There are 60 National Parks throughout the United States. All parks have a unique story on how they became part of the National Park Service and Cuyahoga Valley in Northeast Ohio is no different. Cuyahoga means “crooked” to the Indians. The Cuyahoga River runs through the park. Throughout the park there are many examples of the early inhabitants. Some of the homes that are still remaining have a New England style design. In order to preserve the land the National Park Service designated the land as a recreation area in 1974. In 2000, the park was given the designation of a National Park.
This is our 8th National Park visit. In northwest Ohio, the weather recently has been overcast and rainy. However, this visit to the park was a spectacular and a great way to see the Fall colors. We were able to enjoy a few of the highlights that the park has to offer. Our first stop was the Visitor’s Center to get the details about where to go and what to see. They recommend to see the Ledges, Brandywine Falls and the Everett Covered Bridge. All these places were full of visitors taking pictures and enjoying the wonderful weather. These locations also had a lot of photographers taking pictures for the upcoming Christmas Season.
To visit the Ledges Overlook there is a small hike to get there. Once you get to the overlook you are greeted with a view of the valley that features the fall colors and a quiet serene moment to take in the fresh area. The hike to the overlook is less than a 1/2 mile long. It is well worth the stop and journey.
In the early 1800’s the falls were used as a source of power. The falls beauty is one of the main attractions to visit. A short walk down the boardwalk to can get a breathtaking view. There is two angles that you can view. A set of steep stairs take you to a bottom of the falls and another boardwalk will take you to the top of the falls. These falls 65-foot in height are a bridal veil classification and offers a view with the changing of the leaves.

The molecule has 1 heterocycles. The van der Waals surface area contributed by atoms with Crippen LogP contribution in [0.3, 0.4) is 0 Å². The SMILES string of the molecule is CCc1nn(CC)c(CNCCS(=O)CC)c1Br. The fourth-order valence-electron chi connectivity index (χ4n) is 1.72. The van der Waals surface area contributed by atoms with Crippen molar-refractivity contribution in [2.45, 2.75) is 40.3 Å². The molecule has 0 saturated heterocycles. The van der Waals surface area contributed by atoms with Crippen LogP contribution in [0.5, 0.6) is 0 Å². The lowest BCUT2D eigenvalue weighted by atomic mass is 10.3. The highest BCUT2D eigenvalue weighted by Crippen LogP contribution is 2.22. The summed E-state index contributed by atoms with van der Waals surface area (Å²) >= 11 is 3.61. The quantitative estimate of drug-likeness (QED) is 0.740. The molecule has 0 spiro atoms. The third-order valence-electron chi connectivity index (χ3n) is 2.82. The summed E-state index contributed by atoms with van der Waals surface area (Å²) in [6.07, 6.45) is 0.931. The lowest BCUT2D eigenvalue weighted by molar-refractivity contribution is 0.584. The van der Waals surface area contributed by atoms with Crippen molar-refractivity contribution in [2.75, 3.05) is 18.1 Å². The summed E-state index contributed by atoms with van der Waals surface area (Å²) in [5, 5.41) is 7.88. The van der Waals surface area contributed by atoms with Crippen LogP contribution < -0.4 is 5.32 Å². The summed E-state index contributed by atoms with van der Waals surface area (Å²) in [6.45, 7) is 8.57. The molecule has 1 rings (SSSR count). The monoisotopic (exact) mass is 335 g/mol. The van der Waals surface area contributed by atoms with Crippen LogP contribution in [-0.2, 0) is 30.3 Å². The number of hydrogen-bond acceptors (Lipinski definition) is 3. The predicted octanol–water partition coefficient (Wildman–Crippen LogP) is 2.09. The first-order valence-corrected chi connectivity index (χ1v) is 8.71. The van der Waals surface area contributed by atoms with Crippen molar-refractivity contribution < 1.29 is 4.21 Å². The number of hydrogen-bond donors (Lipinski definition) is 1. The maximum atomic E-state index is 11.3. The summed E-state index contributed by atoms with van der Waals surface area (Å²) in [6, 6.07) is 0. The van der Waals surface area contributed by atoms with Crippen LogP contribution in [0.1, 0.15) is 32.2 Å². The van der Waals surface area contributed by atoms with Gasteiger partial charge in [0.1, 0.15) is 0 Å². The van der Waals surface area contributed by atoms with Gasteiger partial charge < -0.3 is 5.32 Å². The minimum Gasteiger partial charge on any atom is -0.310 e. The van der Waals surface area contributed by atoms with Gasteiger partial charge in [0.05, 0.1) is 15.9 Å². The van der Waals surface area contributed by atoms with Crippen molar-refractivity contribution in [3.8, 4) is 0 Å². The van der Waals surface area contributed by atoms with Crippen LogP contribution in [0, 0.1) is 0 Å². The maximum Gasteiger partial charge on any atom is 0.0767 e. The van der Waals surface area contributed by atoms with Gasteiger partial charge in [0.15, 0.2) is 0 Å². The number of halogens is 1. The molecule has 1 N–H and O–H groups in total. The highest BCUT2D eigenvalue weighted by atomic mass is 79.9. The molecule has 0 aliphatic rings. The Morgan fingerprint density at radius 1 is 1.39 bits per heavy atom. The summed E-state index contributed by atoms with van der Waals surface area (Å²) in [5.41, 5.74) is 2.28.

Everett Covered Bridge
The bridge was built as part of a transportation effort to get goods from the valley to the city. Traffic by horse and carriage, foot and with the invention of the car, goods were easily transported over the canal. The bridge closed in recent years to car traffic. Still open to foot traffic and to enjoy the canal below. Fun Fact about this bridge according to the National Park Foundation, this is one of the top 10 places on public land to take pictures. From the parking lot to the bridge it was a very short walk and worth the stop. Lots of people here taking fall family pictures. Reminds me of a puzzle picture.
Overall, we spent the afternoon here at the park. There is a railroad going through the park with rides available, tickets can be purchased on-line. There are a few places to eat, there are many hiking trails, kayaks in the water, and many bikers using the paved paths throughout the park. Parking lots seem to be small. Stop by the visitors center to get advisement’s on where to go and parking. The nps.gov website will also give alerts for traffic patterns.
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